Take for example "Hamiltonian cycle for a large graph". The proof works by starting with a graph G that contains a hamiltonian cycle, then constructing an isomorphic graph H, and then either showing the mapping between the graphs G and H or releaving the cycle in H.
It is said that we prove that that we know a hamiltonian cycle in G without revealing it.
But this assumes the verifier does not have unlimited computational power. If he had it, he could ask to reveal the cycle in H, and use his unlimited computational power to work out the isomorphism. I understand that if the verifier had unlimited power, he could find the cycle in G directly. But that's not my point. What I find strange is that we are relying on "hard problems" in the proof itself.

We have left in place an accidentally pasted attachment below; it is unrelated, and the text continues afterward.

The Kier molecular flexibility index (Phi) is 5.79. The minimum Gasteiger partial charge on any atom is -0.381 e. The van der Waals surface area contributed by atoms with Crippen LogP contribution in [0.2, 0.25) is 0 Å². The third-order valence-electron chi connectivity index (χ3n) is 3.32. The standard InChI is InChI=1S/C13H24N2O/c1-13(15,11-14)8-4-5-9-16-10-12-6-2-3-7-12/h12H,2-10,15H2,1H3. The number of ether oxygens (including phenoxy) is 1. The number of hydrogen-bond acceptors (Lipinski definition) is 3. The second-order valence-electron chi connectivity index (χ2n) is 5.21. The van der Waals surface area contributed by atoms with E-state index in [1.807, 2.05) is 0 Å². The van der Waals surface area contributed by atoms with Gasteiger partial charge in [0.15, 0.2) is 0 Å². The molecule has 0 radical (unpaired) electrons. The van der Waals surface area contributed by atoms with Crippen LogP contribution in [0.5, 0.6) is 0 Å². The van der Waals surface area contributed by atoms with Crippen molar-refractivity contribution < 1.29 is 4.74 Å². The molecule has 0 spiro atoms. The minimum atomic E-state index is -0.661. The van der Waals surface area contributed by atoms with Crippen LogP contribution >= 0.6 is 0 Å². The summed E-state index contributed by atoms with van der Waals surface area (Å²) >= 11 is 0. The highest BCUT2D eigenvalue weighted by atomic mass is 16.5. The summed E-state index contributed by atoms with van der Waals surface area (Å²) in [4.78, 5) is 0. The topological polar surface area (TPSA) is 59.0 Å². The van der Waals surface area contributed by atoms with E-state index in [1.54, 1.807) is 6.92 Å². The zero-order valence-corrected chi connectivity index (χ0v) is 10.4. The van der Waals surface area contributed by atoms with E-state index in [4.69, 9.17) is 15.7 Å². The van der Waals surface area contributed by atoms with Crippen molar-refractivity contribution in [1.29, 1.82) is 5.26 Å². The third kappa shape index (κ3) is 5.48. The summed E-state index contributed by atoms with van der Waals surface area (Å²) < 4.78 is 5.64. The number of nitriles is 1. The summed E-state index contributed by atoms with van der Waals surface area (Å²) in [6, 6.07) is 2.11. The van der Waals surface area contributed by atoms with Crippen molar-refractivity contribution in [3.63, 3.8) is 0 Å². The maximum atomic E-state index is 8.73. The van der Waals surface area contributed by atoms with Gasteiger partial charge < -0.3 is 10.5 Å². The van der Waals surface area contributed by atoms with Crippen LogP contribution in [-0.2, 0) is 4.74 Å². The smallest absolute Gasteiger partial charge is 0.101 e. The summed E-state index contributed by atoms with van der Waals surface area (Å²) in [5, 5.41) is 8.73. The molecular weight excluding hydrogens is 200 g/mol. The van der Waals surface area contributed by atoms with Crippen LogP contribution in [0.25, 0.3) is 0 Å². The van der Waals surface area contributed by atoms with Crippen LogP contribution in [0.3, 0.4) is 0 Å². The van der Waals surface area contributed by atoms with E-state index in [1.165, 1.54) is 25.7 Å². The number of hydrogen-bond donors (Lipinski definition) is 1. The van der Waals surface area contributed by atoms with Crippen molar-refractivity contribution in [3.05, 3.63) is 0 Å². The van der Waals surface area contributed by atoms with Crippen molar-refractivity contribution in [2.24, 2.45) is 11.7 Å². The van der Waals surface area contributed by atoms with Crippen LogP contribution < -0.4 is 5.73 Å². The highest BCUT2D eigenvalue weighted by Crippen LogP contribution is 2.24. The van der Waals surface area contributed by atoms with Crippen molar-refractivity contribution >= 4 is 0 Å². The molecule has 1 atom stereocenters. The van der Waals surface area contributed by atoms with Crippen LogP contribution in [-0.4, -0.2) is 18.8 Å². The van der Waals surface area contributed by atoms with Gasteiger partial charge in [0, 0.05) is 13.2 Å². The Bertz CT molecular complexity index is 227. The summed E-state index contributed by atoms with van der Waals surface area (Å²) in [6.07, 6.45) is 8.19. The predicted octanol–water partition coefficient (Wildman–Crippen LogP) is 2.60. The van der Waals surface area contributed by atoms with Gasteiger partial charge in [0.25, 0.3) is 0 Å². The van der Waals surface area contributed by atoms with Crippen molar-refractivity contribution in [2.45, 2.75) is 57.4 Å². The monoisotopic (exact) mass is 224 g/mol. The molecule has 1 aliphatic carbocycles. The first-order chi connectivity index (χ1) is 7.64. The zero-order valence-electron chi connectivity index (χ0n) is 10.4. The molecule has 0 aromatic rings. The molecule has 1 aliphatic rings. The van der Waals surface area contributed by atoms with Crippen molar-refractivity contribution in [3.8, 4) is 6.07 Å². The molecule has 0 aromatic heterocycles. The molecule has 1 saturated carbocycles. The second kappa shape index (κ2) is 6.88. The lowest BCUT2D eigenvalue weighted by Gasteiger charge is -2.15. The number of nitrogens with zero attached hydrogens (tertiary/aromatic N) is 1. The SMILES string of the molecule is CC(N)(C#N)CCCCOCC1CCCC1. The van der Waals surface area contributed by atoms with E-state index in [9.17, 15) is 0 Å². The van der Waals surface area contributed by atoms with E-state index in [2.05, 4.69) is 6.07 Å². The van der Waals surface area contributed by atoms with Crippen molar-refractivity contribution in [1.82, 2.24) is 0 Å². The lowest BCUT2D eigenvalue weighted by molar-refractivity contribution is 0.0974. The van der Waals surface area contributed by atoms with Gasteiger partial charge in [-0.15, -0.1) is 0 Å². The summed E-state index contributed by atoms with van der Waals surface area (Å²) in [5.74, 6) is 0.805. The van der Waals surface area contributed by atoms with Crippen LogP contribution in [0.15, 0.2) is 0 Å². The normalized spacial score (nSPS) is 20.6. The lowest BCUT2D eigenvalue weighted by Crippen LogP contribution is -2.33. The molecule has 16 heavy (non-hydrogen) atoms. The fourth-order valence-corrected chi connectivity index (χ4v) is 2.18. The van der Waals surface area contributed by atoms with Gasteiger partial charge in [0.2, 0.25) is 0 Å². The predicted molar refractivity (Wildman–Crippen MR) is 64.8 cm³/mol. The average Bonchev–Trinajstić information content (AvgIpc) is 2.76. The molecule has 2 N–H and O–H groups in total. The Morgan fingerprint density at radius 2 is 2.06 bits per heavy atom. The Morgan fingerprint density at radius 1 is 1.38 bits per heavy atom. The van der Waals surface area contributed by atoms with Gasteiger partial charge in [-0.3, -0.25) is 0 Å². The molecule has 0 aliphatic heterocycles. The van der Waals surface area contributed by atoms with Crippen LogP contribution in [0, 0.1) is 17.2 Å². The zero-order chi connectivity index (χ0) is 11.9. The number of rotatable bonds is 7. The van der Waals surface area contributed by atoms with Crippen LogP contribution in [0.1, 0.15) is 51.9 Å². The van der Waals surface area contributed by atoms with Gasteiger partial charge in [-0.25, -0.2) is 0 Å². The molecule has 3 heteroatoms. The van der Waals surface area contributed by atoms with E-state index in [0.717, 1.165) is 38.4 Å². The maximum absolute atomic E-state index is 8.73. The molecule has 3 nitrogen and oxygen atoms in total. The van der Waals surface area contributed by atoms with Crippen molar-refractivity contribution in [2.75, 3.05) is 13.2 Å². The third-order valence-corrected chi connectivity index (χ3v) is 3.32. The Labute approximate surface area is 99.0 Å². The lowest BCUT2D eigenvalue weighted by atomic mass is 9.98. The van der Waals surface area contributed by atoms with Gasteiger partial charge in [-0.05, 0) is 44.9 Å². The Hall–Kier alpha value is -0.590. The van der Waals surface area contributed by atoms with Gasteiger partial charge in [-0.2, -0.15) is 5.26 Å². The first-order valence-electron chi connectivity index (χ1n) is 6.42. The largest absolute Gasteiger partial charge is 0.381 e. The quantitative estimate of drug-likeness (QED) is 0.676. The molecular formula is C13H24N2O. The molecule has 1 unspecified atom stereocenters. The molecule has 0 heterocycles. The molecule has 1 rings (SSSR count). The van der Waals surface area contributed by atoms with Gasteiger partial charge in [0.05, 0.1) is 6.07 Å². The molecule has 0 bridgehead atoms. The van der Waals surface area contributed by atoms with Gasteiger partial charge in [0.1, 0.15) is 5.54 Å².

Are there ZKP protocols that do not rely on hard problems? Hard problems are only hard according to the state of the art. It is not proven that NP is not P, therefore, in my mind, this sounds like security through obscurity in some sense.